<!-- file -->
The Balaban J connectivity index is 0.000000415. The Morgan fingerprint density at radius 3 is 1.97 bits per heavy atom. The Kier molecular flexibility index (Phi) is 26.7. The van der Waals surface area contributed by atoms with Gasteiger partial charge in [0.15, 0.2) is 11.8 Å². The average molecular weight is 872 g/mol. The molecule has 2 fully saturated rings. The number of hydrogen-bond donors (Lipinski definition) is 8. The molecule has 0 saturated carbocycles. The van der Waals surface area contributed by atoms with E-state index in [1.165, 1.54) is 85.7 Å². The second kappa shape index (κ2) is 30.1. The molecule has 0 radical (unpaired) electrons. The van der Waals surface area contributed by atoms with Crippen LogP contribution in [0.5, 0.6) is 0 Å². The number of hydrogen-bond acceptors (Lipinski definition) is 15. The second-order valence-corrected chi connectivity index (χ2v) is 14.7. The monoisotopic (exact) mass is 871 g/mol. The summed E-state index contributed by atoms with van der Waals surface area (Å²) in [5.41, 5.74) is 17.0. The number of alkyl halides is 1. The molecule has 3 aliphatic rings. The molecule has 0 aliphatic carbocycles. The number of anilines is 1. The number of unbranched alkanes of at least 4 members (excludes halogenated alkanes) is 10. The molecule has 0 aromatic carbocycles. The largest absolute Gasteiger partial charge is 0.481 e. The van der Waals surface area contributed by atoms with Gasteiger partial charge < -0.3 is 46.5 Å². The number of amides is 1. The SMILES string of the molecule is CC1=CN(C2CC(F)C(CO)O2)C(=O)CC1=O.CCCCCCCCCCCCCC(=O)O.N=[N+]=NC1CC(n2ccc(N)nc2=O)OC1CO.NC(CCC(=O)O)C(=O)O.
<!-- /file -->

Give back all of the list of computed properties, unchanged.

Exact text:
The Balaban J connectivity index is 0.000000415. The Morgan fingerprint density at radius 3 is 1.97 bits per heavy atom. The Kier molecular flexibility index (Phi) is 26.7. The van der Waals surface area contributed by atoms with Gasteiger partial charge in [0.15, 0.2) is 11.8 Å². The average molecular weight is 872 g/mol. The molecule has 2 fully saturated rings. The number of hydrogen-bond donors (Lipinski definition) is 8. The molecule has 0 saturated carbocycles. The van der Waals surface area contributed by atoms with E-state index in [1.165, 1.54) is 85.7 Å². The second kappa shape index (κ2) is 30.1. The molecule has 0 radical (unpaired) electrons. The van der Waals surface area contributed by atoms with Crippen LogP contribution in [0.5, 0.6) is 0 Å². The number of hydrogen-bond acceptors (Lipinski definition) is 15. The second-order valence-corrected chi connectivity index (χ2v) is 14.7. The monoisotopic (exact) mass is 871 g/mol. The summed E-state index contributed by atoms with van der Waals surface area (Å²) in [5.41, 5.74) is 17.0. The number of alkyl halides is 1. The molecule has 3 aliphatic rings. The molecule has 0 aliphatic carbocycles. The number of anilines is 1. The number of unbranched alkanes of at least 4 members (excludes halogenated alkanes) is 10. The molecule has 0 aromatic carbocycles. The largest absolute Gasteiger partial charge is 0.481 e. The van der Waals surface area contributed by atoms with Gasteiger partial charge < -0.3 is 46.5 Å². The number of amides is 1. The SMILES string of the molecule is CC1=CN(C2CC(F)C(CO)O2)C(=O)CC1=O.CCCCCCCCCCCCCC(=O)O.N=[N+]=NC1CC(n2ccc(N)nc2=O)OC1CO.NC(CCC(=O)O)C(=O)O.